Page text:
I'm Sorry, Is This Coachella Or the Set of a New Sofia Coppola Film? - Let's see, you've got Peaches, Jesus and Mary Chain, Air...yep, its a Sofia movie alright. Let's just hope its better than the last one. I kid, I kid. But seriously, here's hoping that at least one person gets a lap dance to "Fuck the Pain Away."

And Now For Something Completely Different - On Friday, Rufus Wainwright soothes the nerves, only to have Peeping Tom fuck it all up 35 minutes later. On Saturday, Ghostface Killah is sandwiched between Blonde Redhead and the Decemberists. Still, nothing comes close to Sunday's main stage where Explosions in the Sky get followed by the Roots, who then get followed by Willie Nelson. After Willie, the audience will be treated to recently reunited one-hit-wonders Crowded House, who somehow have to find a way to top the living legend's performance, a feat that even Bob Dylan, another living legend, found difficult. Obviously the schedulers have a sick sense of humor.

Speaking Of Sick Senses of Humor - Is it just me, or did anyone else finally get why "on the main stage" was printed next to the second tier act Tiesto? In case you haven't noticed, Tietso are pseudo-headlining Saturday night. The Peppers must have booked some studio time with Rick Rubin to record some more songs about California. The Peppers still get a longer set time, so perhaps the joke's on Tietso after all. By the way (not a pun, I swear), the Rapture get the last laugh: They get a headlining slot and a longer set time than Bjork, Peppers, Rage, Tiesto, or any other headliner for that matter.

Aw No They Didn't (snaps fingers) - A rant to the schedulers: You gave Sonic Youth and Interpol conflicting set times?!?!? Did it not occur to you that maybe, just maybe, Interpol fans might also be Sonic Youth fans, and vice versa? How about switching Interpol and Tiesto? Interpol is far more deserving of a headlining spot than Tiesto, and thousands of sweaty, thirsty, drugged out people will no longer have the burning desire to beat your foolish asses.

This Week's Featured Flavor: Sour Grapes - How in the hell did so many flavor-of-the-week-it-bands take precedent over so many (somewhat) more established artists? Peeping Tom - who have a legitimate rock star in Mike Patton, I can't deny that - have one album to their credit, yet get a better slot than established artists like Of Montreal, Nickel Creek, Rufus Wainwright, and the reunited Jesus and Mary Chain. Peter Bjorn & John and MSTRKRFT get better slots than the Frames, Fountains of Wayne (who suck, I'll admit), and Roky Erickson & the Explosives, while Girl Talk trumps all of them plus the New Pornographers, the Decemberists, Travis, !!!, and Ghostface Killah. The worst offender is Sunday, where 18 bands play after Willie Nelson has finished. Let me repeat that, 18 fucking bands play after Willie Nelson. I'm seriously at a loss for words, especially considering that one of the "artists" trumping Mr. Nelson is Lily Allen. Let me repeat, Lily "I Thought Being a Pop Star Would Be Easy Because My Parents Are Rich, but No One Told Me I'd Have to, Like, Tour To Promote My Album and Now I Don't Want to Play Shows Anymore" Allen has a later time slot than Willie Nelson.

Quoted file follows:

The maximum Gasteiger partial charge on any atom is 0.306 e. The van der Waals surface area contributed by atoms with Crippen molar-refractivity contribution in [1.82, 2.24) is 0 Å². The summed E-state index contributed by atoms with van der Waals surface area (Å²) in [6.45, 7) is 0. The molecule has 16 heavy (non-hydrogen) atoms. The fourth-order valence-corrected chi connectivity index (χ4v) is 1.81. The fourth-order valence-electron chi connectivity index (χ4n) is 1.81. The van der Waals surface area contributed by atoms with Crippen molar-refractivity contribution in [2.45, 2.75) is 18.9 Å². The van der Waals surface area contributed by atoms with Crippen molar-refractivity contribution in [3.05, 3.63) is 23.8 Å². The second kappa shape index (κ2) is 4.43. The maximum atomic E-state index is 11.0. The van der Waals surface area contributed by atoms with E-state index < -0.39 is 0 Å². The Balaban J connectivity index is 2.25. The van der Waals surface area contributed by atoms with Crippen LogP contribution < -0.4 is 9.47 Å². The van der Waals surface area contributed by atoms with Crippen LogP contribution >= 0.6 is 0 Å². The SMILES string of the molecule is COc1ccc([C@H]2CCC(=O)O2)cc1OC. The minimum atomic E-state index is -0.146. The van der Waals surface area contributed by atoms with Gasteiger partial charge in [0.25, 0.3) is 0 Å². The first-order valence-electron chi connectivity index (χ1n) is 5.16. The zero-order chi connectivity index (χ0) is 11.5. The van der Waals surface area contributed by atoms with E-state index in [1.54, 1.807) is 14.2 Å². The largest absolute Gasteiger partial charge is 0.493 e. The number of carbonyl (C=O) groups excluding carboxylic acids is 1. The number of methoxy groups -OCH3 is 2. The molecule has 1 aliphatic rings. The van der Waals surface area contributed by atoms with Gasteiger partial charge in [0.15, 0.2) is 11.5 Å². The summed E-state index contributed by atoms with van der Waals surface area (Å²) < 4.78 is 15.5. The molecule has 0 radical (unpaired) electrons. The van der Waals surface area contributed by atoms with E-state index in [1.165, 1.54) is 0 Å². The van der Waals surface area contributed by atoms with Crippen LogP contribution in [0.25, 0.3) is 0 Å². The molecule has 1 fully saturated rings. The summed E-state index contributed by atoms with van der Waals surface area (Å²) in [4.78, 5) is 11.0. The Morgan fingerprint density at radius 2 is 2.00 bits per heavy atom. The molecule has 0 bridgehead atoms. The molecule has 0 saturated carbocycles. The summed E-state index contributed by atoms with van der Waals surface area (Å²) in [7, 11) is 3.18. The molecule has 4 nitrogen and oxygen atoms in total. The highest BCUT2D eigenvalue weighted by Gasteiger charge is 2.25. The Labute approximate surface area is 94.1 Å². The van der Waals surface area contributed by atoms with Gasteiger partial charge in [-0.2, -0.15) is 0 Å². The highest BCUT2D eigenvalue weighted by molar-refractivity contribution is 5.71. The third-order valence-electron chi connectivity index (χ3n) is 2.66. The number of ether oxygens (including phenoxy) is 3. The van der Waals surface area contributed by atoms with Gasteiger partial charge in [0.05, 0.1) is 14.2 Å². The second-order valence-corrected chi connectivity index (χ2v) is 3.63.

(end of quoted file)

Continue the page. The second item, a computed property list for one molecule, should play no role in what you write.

Making Your Own Mad Lib With Coachella Bands Is the New Sudoku - Bjork and her Busdriver were on their way back home after Coachella when Bjork got a phone call from her Brother, Ali. He invited them to a party at "some Crowded House" in the neighborhoood referred to as the Gotan Project. "What does the place look like?" Bjork asked.

"All the Cribs here look the same, except this place has a Grizzly Bear out front."

Bjork and Busdriver arrived at the party a few minutes later. They were treated to a set by DJ Shadow, who has not undergone much Digitalism and only spins El-Ps. Busdriver danced with some Brazilian Girls while Bjork mostly ate the food, which consisted of Peaches, Red Hot Chili Peppers, and some Damien Rice from the Fields that surround the neighborhood. While she was snacking, a man named Flosstradamus approached her and told her stories about the party's host, the murderous Ghostface Killah. He told her about his terror group, the Evil Nine, and of the Rapture, which the man felt was nearing with each passing day. "There will be no Happy Mondays for the Faithless in hell," he said to her. "Not even Jesus and Mary Chain can save you when you're down there." Bjork, figuring the man had eaten one Infected Mushroom too many, told him that she had to leave to grab another Pop Levi, but really made up the excuse so she could find Busdriver to go home.